“There is a whole other element of language that is felt when it is heard.”
These are the words of Alexandra Lindberg, a slam poet invited to present at the Utah Arts Festival. They fell in love with slam poetry a little over a year ago when they started writing about a breakup. From there they found a “landscape of art” which “[gave] back to [them] time and time again in ways that are unimaginable.”
Unfortunately, their experience at the Utah Arts Festival was not a part of this beautiful landscape, but a disappointing lesson in censorship and lack of courtesy.
This year’s arts fest showed poets just how little they are worth in the eyes of many. The festival cut their mics without warning, paid black poets less, misgendered and allowed audience heckling of poets. One of these poets, according to The Salt Lake Tribune, found himself facing event security despite winning an award for his work.
The Utah Arts Festival did not respond to requests for comment.
In Lindberg’s words, “Poets were misgendered, mics were cut at seemingly inappropriate times and poets were not properly compensated for their travel expenses.”
As Utahns, we might be used to censorship and our queer community constantly fighting ignorance, but I expected more from an event meant to celebrate art and artists of all kinds. Part of the cultural purpose of art is to stand as a voice among people, whether that voice is a mirror or a rally against the status quo.
“When the harsh censorship took place, it completely devalued not only the artists but the event as a whole,” Lindberg explained.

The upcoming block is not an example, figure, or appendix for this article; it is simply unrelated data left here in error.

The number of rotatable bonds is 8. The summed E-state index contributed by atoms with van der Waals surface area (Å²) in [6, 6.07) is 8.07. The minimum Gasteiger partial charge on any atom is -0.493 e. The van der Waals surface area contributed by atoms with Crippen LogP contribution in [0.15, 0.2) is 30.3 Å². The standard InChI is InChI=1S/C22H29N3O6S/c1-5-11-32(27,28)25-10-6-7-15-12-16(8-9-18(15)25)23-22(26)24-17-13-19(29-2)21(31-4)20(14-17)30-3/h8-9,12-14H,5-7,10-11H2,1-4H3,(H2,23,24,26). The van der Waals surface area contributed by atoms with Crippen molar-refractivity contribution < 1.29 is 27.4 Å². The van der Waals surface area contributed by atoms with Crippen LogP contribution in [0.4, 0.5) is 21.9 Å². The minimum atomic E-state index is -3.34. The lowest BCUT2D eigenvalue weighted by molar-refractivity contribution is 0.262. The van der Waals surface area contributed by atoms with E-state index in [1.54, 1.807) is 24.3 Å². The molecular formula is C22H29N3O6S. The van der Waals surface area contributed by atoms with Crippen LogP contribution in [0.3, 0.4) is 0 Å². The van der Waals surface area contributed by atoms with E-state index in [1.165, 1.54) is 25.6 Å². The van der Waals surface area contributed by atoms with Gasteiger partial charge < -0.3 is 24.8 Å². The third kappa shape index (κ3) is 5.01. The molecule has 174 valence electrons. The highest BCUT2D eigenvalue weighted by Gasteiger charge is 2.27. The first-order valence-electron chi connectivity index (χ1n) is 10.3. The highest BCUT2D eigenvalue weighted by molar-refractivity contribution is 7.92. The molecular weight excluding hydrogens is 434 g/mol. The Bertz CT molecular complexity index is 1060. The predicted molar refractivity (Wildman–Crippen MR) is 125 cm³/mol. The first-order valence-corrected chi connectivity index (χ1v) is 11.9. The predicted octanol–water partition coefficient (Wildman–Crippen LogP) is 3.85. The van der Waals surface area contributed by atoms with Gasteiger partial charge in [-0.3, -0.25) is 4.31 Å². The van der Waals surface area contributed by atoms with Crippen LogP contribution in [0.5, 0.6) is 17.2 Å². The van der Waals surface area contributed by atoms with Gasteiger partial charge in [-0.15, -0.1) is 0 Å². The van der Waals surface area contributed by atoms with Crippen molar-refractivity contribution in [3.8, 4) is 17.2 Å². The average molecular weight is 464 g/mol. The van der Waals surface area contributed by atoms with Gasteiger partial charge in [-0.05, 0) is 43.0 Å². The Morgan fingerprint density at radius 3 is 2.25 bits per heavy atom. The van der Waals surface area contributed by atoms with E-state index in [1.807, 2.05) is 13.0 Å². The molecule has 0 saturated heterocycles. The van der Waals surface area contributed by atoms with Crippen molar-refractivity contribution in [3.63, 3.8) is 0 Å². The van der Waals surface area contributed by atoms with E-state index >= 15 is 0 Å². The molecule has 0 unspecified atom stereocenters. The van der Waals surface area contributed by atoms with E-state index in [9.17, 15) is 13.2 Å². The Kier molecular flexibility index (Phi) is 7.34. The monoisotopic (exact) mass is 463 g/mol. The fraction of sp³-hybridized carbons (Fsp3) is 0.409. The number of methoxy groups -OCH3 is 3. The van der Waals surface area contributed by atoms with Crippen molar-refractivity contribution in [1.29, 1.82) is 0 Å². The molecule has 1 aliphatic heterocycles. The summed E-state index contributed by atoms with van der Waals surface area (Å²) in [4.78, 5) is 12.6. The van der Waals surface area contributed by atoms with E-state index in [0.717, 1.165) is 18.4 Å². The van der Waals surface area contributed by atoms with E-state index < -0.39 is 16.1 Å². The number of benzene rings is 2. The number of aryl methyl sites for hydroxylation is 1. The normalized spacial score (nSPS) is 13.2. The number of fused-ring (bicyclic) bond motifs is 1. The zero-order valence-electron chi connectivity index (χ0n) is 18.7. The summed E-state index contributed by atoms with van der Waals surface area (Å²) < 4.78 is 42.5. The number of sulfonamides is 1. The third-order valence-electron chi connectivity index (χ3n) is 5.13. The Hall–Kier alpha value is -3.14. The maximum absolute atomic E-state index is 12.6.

The event devalued the poets in other ways as well.
Lyd Havens was misgendered multiple times during the festival and they could never get a straight answer as to why. To misgender someone is to take away a piece of their identity. I would hope that we are past arguments of simple respect for a person’s change of pronouns by now.
When Havens tried to figure out why they were misgendered, they were told that it was their fault and were then given a string of confusing answers — ultimately leading to no conclusion and, more importantly, no apology.
“I … really wish there had been more compassion, both to me and every other poet mistreated. Again, really all we got were excuses and half-hearted apologies” Havens said.
“Slam poetry is all about open language, expression of self and connecting a community through art,” Lindberg said.
But how can art exist if it is beat into shape by ignorance and entitlement? The Utah Arts Festival didn’t exhibit any of these ideals this past year. Because of this mistreatment, some poets may not choose to return.
Havens is one such poet who was “appalled by the lack of genuineness coming from the organizers.”
Unless changes are made or some form of apology is made public, they will not return to Arts Fest and Utah will have lost the opportunity to listen to a unique artist.
Is it really so much to ask for your words and identity to be respected? Haven’t we already dealt with the idea of fair compensation as a right? And can audiences stop heckling black people anytime they speak an even slightly controversial sentence?
The Arts Fest needs to take responsibility and make some kind of reparations to these poets. Maybe if they faced the problem with love and understanding, those who were mistreated could do so as well. Under-compensating and disrespecting artists is not the way to build a lasting community.
In an interview with The Salt Lake Tribune, the festival claimed that it is going to work on improving next year’s experience for poets. It did not claim responsibility or apologize to the artists, however. When asked to explain its actions, its excuses were despondent at best. Additionally, the festival’s solution to censorship was a stricter list of taboo words and it failed to comment on a solution for misgendering poets or the pay gap between them.
Really, should we even go to the Arts Festival next year? Can Utah, as a community, support an event that doesn’t support our own community? Unfortunately, we cannot.